April 14, 2014
We’ve seen first hand that moving more throughout the day improves work productivity, but scientific studies making the direct connection have been scarce. Most reports on the subject are anecdotal– that is, until now. A year-long study recently concluded that allowing employees to walk on treadmills at their desks improves work performance. This is great news for us, but it’s also great news for you. It means that there is now a proven way to bolster your health and your work productivity at the same time. Managers, pay attention!
Dr. Avner Ben-Ner, a professor at the University of Minnesota’s Carlson School of Management, led this study in a mid-sized financial services firm in St. Paul. The firm bought 40 treadmill desks and asked for volunteers.
More than enough people were eager to volunteer. The participants had their workstations outfitted with a treadmill and an adjustable height desk. They could choose to sit, stand, or walk at a slow pace while at their desk, and were told to use the treadmill if and when they pleased. There was no minimum walking requirement. A control group remained in their normal desks.
Employees wore accelerometers to track movement, and answered weekly surveys that asked for overall work performance, quantity of work, quality of work, and quality of interactions with other employees. What’s more, employee supervisors were asked to rate their employees on these same measures.
It took several months for employees to get accustomed to the treadmill desks, and work performance ratings actually decreased during this transition period. By the end of the year, though, employees’ self-reported productivity had improved by 0.69 points on a scale out of 10. What’s even more exciting is that supervisors at the firm rated these same employees as having improved by 1.11 points. These numbers may not seem mind blowing, but they are statistically significant. Meanwhile there was minimal overall change in the work performance ratings of the control groups not using treadmill desks.
We were fortunate enough to chat with Dr. Ben-Ner about the study. He explained to us why even moderate movement leads to increased productivity:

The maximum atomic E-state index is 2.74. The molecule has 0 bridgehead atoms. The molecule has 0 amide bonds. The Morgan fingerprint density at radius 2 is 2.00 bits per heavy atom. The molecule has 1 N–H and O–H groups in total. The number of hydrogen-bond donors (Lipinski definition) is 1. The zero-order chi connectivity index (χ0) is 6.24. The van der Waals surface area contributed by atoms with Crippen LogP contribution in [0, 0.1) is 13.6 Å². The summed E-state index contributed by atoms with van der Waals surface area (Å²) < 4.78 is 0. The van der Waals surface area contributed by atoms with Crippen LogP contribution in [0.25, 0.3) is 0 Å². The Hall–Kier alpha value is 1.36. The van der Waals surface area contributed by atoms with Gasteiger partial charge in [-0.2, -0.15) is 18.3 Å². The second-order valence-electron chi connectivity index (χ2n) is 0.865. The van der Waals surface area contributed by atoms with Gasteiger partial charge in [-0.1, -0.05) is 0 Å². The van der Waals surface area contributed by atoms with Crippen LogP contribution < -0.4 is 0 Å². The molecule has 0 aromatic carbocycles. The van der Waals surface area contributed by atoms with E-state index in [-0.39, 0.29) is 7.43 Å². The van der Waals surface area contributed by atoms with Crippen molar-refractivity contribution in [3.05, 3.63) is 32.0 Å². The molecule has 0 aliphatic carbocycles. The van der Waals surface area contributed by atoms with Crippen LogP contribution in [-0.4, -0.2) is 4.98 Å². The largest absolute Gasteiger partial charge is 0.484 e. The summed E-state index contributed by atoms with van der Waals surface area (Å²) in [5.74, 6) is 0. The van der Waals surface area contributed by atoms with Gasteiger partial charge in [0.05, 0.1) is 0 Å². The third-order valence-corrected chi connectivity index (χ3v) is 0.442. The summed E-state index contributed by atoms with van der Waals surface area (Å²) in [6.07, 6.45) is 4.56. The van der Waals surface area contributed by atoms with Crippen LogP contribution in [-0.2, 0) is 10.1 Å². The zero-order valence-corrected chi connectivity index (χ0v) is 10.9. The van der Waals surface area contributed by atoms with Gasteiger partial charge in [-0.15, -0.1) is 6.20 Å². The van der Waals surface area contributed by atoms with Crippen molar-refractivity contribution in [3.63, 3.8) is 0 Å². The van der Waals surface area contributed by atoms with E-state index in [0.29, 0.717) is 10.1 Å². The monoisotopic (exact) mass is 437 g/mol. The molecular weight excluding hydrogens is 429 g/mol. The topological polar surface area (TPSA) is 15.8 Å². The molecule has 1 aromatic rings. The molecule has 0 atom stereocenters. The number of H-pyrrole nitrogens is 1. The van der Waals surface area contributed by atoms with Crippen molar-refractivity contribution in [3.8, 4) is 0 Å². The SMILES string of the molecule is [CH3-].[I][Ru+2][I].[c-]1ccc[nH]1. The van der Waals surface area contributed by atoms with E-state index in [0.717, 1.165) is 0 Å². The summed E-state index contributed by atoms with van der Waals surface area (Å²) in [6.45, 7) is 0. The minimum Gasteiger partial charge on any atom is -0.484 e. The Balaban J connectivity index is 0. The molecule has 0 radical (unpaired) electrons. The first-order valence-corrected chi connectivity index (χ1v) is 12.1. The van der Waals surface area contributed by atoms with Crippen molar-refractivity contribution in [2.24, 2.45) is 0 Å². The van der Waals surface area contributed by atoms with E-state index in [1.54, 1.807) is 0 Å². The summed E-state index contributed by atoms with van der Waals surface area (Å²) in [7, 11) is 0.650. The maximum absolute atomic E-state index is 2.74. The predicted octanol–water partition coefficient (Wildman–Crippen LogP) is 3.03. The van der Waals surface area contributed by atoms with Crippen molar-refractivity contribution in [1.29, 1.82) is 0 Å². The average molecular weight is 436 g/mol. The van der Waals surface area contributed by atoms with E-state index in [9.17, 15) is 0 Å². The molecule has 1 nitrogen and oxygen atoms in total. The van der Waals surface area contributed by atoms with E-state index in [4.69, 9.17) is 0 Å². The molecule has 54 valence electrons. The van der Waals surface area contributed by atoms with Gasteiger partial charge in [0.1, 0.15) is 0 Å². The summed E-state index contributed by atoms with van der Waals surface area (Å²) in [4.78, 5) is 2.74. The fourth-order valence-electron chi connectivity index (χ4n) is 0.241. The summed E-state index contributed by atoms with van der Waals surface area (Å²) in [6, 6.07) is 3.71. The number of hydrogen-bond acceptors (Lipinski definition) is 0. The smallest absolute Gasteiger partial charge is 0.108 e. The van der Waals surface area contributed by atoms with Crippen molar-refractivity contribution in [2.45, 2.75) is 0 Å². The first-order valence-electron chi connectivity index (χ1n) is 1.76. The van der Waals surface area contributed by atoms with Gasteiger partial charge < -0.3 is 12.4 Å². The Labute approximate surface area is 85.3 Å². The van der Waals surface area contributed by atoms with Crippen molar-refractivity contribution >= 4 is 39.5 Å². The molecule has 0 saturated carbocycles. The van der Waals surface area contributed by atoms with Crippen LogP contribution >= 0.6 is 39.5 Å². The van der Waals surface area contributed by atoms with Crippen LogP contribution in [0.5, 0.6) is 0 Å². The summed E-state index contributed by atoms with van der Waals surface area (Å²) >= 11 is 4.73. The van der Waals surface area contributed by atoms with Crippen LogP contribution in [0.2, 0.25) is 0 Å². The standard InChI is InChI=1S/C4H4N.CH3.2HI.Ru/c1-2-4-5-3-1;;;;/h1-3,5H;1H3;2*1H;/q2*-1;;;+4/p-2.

“There are multiple factors. Once you get up from a sitting position, you increase blood circulation, leading to better blood flow to the brain. [Increasing activity levels] improves memory and improves cognitive function. We’re talking about small gains in multiple domains that translate into improved productivity.”
We were curious about how other aspects of our “Sit Less, Move More” mantra could affect work performance, and asked if standing desks might have a similar result:
“Sure, absolutely. That’s what I do– I have three standing desks, two at home and one at work. A standing desk would be a very good solution for many people. When you stand, you’re not standing like a candle stick. You shift, you move, and this is a good thing.”
Asked about additional ways to incorporate movement into the workday when changing your desk is not a practical solution, he gave one of our favorite suggestions:
“If you have access to a staircase, go up as many floors as you can, take the elevator down, and then do it again.”
Given all of the benefits of moving more during the workday, it’s time to rethink the office! Studies like this prove that it will be worth the investment to managers and HR. Office alternatives to sitting, such as standing desks and treadmill workstations, are growing in popularity. This is more than a fad– it’s a conscious change in the work environment to produce better health and productivity outcomes. We recommend you get on board, too.
FitYourSpace can help you do this. We’ll modify your existing space or design a healthy office from scratch, and we’ll educate and train your team about best practices for staying healthy at the office. Check out our services here, or contact us to find out how you can make your office healthier and more productive.